Character and the Character

September 14, 2020


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Tchotchkes, Los Angeles, California, 2016. © Andrew Holder.

There’s character and there’s the character. Both are concerned with a retrospective view of architecture, where the glut of buildings and objects that comprise our physical environment are encountered long after the time and place of their production. Cut off from the reasoning that motivated each construction, and with no creator standing helpfully at the ready to explain it all, the city is a “pile of debris”1 that begs a theory to rationalize its absurd adjacencies. What hidden logic can explain the accumulation of chronologies, styles, techniques, and ideologies that are now present, simultaneously and unremittingly, in an endless, centerless field?

Character supplies this “hidden logic” by means of a table that accounts for appearance. It begins with a declaration of faith: every building is both unique and related to all others. Character is the visible evidence of this. It is the visible mark of an individuality that belongs: an ever-so-specific thing occupying a single cell in a vast table that has been neatly sorted to expose the similarities between adjacent cells. This table does not exist in a literal sense as a record of all things ever built (the best efforts of catalogists and specimen collectors notwithstanding), but the power of character depends on the belief that such a compendium is possible.

This was the faith of furniture connoisseurship in the late nineteenth century, a faith that became the basis for a way of seeing that was also an act of sorting and organizing. When confronted with a formal high-backed chair, for instance, first observe its marks of individuality: cabriole legs touching floor with the daintiest possible contact (hesitantly curled above a tiny point), sweeping curves indistinguishable from the rails of the seat, carved wreaths slipping through the wood band-work. Then name: Louis XV Regence. To disambiguate one formal high-backed chair from another, observe the same attributes again and discern the differences between the second chair and the first: more firmly planted foot with foliated acanthus ornament at the knee, ornament not so much weaving through the band-work as emerging from it, almost total distinction between chair leg and seat rails, Gothic cusps between curves. Then name again: Chippendale. In this procedure, the look-up table of attributes and names remains unseen, or is viewable only in part. Books like the Illustrated History of Furniture or The Practical Book of Period Furniture,2 for instance, arrange the best-known pieces of furniture in lists, providing descriptions of each in anatomical language to help the connoisseur identify and name specimens. But even if these books are incomplete, the descriptive system they use—provided it is a “well-constructed language”3—promises to be extensible, applicable to any newly manufactured specimens or newly “surfaced” historical artifacts recovered by archaeology.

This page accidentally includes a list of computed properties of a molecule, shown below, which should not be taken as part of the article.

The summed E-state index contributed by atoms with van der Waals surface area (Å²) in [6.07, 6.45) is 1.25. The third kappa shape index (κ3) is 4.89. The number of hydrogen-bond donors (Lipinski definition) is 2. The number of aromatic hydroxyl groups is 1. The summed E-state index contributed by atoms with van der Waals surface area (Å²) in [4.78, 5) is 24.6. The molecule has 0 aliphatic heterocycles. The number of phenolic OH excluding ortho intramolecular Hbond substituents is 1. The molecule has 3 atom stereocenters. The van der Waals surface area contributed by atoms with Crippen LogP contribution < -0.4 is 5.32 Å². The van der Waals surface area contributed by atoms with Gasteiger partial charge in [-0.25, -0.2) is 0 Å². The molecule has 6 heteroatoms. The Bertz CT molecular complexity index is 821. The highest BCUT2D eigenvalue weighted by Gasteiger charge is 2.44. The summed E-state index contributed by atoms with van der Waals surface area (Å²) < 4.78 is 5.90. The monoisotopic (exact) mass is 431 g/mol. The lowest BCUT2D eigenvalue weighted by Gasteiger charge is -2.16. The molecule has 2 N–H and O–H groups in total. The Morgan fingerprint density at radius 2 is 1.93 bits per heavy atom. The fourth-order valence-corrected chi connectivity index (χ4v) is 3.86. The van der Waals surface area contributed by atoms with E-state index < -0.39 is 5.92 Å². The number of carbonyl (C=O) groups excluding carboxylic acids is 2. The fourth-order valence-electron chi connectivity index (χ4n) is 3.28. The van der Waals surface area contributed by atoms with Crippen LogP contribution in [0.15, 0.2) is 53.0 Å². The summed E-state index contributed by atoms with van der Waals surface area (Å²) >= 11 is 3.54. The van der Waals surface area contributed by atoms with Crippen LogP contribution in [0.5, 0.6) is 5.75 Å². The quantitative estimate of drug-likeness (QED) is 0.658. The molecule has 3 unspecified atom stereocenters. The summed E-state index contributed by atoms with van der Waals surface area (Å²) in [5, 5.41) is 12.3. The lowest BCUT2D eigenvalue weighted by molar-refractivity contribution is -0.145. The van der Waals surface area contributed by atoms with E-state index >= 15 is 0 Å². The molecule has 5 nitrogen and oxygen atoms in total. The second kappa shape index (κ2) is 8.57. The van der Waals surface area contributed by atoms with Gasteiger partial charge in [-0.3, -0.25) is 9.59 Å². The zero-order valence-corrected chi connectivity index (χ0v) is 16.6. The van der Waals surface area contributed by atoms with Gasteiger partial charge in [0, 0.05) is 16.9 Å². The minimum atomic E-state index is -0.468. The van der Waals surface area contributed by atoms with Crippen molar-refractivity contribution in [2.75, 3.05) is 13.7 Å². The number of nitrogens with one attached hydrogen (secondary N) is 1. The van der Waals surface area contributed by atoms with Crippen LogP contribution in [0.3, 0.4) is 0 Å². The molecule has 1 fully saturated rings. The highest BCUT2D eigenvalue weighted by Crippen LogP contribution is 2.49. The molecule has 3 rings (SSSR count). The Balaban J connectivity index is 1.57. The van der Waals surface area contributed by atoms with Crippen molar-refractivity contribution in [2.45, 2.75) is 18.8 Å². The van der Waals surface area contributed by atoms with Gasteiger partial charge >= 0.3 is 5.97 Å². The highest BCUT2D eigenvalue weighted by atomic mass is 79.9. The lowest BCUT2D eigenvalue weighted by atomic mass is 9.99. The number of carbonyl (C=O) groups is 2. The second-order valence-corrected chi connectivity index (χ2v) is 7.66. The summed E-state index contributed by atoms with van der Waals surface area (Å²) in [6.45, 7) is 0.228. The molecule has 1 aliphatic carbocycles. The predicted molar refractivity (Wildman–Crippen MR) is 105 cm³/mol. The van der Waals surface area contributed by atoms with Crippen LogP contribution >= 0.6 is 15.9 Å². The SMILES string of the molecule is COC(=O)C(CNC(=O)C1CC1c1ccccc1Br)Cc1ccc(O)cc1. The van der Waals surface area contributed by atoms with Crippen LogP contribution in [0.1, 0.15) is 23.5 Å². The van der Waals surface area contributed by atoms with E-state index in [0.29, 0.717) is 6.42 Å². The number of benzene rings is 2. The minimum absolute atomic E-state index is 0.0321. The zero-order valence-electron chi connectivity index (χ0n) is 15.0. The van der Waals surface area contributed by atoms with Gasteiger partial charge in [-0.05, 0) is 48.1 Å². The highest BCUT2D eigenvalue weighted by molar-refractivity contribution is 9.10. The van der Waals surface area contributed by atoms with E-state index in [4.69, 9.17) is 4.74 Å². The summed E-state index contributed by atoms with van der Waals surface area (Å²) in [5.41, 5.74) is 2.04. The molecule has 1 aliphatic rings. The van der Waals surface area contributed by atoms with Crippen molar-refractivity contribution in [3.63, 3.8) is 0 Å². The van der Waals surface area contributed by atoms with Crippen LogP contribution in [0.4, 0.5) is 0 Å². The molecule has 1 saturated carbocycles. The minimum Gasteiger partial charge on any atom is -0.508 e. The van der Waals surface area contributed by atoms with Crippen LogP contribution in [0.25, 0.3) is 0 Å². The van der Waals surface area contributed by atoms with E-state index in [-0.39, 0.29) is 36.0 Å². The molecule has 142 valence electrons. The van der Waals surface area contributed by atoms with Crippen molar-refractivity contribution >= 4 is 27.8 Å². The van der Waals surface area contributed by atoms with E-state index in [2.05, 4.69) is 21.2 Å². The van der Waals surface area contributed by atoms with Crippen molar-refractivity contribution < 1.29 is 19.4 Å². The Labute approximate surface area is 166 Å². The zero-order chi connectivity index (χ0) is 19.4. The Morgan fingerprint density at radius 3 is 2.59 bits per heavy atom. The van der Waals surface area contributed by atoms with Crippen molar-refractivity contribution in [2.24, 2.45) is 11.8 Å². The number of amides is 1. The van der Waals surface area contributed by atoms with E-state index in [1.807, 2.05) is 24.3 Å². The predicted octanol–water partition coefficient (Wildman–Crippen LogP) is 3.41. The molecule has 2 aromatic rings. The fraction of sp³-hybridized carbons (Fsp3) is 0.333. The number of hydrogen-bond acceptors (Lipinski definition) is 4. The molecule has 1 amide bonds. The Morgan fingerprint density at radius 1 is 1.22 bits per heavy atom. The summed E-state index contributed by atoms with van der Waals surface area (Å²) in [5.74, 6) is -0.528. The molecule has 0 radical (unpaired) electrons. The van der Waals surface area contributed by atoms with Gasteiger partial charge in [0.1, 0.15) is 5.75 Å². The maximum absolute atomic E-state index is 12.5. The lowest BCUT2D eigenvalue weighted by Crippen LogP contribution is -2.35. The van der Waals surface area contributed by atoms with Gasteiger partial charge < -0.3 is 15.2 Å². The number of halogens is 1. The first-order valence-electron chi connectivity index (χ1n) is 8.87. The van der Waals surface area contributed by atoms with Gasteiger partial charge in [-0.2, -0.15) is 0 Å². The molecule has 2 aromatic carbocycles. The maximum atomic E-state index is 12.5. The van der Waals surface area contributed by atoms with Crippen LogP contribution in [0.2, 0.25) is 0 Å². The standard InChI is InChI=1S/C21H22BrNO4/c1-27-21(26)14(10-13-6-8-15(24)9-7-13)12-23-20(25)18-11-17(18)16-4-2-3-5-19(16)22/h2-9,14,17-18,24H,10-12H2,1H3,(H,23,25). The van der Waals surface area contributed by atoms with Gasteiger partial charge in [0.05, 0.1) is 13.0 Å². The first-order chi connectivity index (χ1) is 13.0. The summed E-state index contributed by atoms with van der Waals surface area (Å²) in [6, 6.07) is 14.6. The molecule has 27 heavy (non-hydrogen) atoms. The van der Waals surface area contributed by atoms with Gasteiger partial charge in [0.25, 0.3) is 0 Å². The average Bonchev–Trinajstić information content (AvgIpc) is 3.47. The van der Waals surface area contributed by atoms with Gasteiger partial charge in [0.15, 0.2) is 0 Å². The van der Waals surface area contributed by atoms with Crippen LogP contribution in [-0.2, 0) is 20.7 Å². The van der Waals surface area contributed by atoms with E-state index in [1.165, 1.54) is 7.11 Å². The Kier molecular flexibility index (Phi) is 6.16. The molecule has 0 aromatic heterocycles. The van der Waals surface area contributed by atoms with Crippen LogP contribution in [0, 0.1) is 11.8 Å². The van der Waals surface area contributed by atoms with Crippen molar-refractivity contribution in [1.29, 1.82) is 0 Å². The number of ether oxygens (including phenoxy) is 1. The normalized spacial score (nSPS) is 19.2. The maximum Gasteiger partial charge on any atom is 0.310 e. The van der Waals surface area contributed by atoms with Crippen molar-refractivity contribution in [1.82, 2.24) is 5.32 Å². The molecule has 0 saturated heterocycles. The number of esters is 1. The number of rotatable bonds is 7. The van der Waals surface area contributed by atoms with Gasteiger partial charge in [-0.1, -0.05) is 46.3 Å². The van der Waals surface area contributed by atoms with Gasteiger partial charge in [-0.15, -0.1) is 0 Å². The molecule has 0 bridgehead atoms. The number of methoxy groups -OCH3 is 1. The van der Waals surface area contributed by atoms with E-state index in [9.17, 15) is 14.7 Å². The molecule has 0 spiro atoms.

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Louis XV. carved and gilt “Fauteul” [Fauteuil]]. Upholstered with Beauvais tapestry, accotoirs à manchette terminés en volute. Subject from La Fontaine’s Fables. Illustration from Illustrated History of Furniture, From the Earliest to the Present Time — from 1893 by Litchfield, Frederick, (1850-1930). Illustration in the public domain.

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Parlour Chairs by Chippendale. Illustration from Illustrated History of Furniture, From the Earliest to the Present Time — from 1893 by Litchfield, Frederick, (1850-1930). Illustration in the public domain.